Family Home Evening: (from left to right) Christos Passalis, Aggeliki Papoulia and Mary Tsoni in a scene from the film Dogtooth (2009)
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“There’s [insert allotted time span here] of my life I’ll never get back again.”
We’ve all heard someone rattle off this cliché in reference to a bad or disappointing experience. We’ve probably all said it. I find myself mumbling it, preemptively, whenever I walk into a movie theater or sit down with a DVD.
Do other artists–let’s clarify: other makers of static images–find themselves increasingly harboring a grudge against moving pictures and their bullying ubiquity? I do. A (semi-facetious) pox on the things!
Anyway, it’s rare that I leave a film feeling that I’ve spent the previous ninety minutes or so in a worthwhile pursuit. But that was the case, oddly enough, with Dogtooth, a 2009 Greek film directed by Yorgos Lanthimos. Winner of the Prix Un Certáin Regard at the Cannes Film Festival and nominated for a Best Foreign Language Oscar, Dogtooth is a cautionary fable about home schooling.
Make that a cautionary nightmare. Lanthimos’ film centers on a family–mom, dad, a son and two daughters–who live within a fenced-in compound from which only the father, a factory owner, leaves. Why the parents have chosen to raise their children in isolation is never elaborated upon, but the limitations of the decision are quickly apparent. Dysfunction is the rule, especially given parents who purposefully mislead their children in terms of vocabulary, telephones, sex, Frank Sinatra, house cats and, of course, life outside the gates.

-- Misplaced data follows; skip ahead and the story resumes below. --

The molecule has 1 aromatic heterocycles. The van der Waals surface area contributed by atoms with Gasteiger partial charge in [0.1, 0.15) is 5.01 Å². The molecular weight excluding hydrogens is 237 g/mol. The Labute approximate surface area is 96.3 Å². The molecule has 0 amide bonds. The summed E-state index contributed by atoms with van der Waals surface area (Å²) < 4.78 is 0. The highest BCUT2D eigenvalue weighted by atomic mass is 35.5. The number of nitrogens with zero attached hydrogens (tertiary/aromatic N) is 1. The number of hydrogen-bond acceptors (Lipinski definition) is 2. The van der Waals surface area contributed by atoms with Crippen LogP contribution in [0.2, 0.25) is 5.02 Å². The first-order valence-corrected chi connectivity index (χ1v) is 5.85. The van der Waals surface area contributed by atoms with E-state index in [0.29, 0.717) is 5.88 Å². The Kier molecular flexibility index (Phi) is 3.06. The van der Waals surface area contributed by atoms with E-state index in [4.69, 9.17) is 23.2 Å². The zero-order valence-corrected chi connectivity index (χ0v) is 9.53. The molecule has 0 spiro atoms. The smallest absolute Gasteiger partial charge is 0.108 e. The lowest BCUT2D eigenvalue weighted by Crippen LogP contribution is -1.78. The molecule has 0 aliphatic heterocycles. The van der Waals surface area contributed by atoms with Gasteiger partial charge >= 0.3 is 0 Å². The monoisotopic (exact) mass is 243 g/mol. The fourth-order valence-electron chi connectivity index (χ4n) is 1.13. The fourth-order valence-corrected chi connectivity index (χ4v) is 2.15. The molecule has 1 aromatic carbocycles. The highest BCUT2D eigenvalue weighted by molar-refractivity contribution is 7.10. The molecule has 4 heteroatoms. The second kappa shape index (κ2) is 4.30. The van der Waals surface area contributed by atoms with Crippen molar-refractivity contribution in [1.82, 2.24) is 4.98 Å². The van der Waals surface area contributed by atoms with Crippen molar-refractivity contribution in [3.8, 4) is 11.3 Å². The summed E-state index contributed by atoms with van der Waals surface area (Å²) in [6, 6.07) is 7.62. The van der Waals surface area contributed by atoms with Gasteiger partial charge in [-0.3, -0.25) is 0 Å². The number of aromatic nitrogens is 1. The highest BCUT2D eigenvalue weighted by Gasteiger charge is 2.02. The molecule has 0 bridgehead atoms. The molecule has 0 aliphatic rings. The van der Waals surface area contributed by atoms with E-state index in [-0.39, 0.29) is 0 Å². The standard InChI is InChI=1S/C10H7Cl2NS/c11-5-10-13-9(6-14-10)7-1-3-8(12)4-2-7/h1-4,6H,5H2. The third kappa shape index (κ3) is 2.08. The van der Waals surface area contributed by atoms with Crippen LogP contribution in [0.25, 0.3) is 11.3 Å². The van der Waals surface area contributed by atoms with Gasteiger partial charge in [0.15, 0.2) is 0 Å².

The lone outsider allowed in the home is a female security guard who works at dad’s factory; she’s brought in, blind-folded, to sexually service the son. The family’s “idyllic” set-up begins to crumble when the eldest daughter–no one in the family seems to have a name–blackmails the security guard into handing over a pair of videos. (The only videos the family watches are home movies.) As events transpire, we’re able ascertain that one video is Rocky, the other Jaws.
Welcome to Planet Earth.
Dogtooth does what we ask of any work of art: It creates a consistent, convincing and compelling–in this case, perversely compelling–world in which we become engrossed. That’s not to say I recommend the movie. Like Irreversible, say, or Crumb, Dogtooth is an expertly realized and hugely unpleasant film, an experience from which we emerge, not refreshed necessarily, but rattled and feeling soiled. It won’t be to all tastes. Even those with a penchant for the outre are likely to be put off by the movie’s tone, at once harsh and numbing.
As no fan of the outre, I found Dogtooth an awful feat of the imagination, sometimes heavy-handed and impossibly absorbing. I’m glad I saw it. I never need see it again.
© 2011 Mario Naves